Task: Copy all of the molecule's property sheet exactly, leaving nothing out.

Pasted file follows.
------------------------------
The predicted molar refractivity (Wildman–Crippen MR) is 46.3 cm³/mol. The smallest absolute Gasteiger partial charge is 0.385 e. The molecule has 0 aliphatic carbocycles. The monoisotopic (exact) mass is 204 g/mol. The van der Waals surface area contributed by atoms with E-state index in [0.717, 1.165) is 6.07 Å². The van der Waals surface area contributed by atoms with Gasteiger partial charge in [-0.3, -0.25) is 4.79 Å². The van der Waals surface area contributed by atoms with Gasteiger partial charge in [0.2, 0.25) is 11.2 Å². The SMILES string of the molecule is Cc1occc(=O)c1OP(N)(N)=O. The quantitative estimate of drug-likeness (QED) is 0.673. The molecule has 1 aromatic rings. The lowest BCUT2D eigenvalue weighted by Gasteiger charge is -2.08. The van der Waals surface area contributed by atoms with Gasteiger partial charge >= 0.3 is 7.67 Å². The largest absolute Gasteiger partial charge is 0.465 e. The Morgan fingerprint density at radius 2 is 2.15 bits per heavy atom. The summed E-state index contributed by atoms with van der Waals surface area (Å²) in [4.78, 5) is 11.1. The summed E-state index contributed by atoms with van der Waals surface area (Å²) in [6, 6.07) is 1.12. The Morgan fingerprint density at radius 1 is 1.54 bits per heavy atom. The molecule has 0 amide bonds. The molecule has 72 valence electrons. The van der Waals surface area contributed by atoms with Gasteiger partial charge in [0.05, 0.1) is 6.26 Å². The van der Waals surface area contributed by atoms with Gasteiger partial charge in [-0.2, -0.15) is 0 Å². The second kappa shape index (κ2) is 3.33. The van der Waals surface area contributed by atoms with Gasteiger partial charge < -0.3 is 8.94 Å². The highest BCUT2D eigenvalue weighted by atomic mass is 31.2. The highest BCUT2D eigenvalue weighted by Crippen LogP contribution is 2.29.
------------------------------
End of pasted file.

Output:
The predicted molar refractivity (Wildman–Crippen MR) is 46.3 cm³/mol. The smallest absolute Gasteiger partial charge is 0.385 e. The molecule has 0 aliphatic carbocycles. The monoisotopic (exact) mass is 204 g/mol. The van der Waals surface area contributed by atoms with E-state index in [0.717, 1.165) is 6.07 Å². The van der Waals surface area contributed by atoms with Gasteiger partial charge in [-0.3, -0.25) is 4.79 Å². The van der Waals surface area contributed by atoms with Gasteiger partial charge in [0.2, 0.25) is 11.2 Å². The SMILES string of the molecule is Cc1occc(=O)c1OP(N)(N)=O. The quantitative estimate of drug-likeness (QED) is 0.673. The molecule has 1 aromatic rings. The lowest BCUT2D eigenvalue weighted by Gasteiger charge is -2.08. The van der Waals surface area contributed by atoms with Gasteiger partial charge >= 0.3 is 7.67 Å². The largest absolute Gasteiger partial charge is 0.465 e. The Morgan fingerprint density at radius 2 is 2.15 bits per heavy atom. The summed E-state index contributed by atoms with van der Waals surface area (Å²) in [4.78, 5) is 11.1. The summed E-state index contributed by atoms with van der Waals surface area (Å²) in [6, 6.07) is 1.12. The Morgan fingerprint density at radius 1 is 1.54 bits per heavy atom. The molecule has 0 amide bonds. The molecule has 72 valence electrons. The van der Waals surface area contributed by atoms with Gasteiger partial charge in [0.05, 0.1) is 6.26 Å². The van der Waals surface area contributed by atoms with Gasteiger partial charge in [-0.2, -0.15) is 0 Å². The second kappa shape index (κ2) is 3.33. The van der Waals surface area contributed by atoms with Gasteiger partial charge < -0.3 is 8.94 Å². The highest BCUT2D eigenvalue weighted by atomic mass is 31.2. The highest BCUT2D eigenvalue weighted by Crippen LogP contribution is 2.29.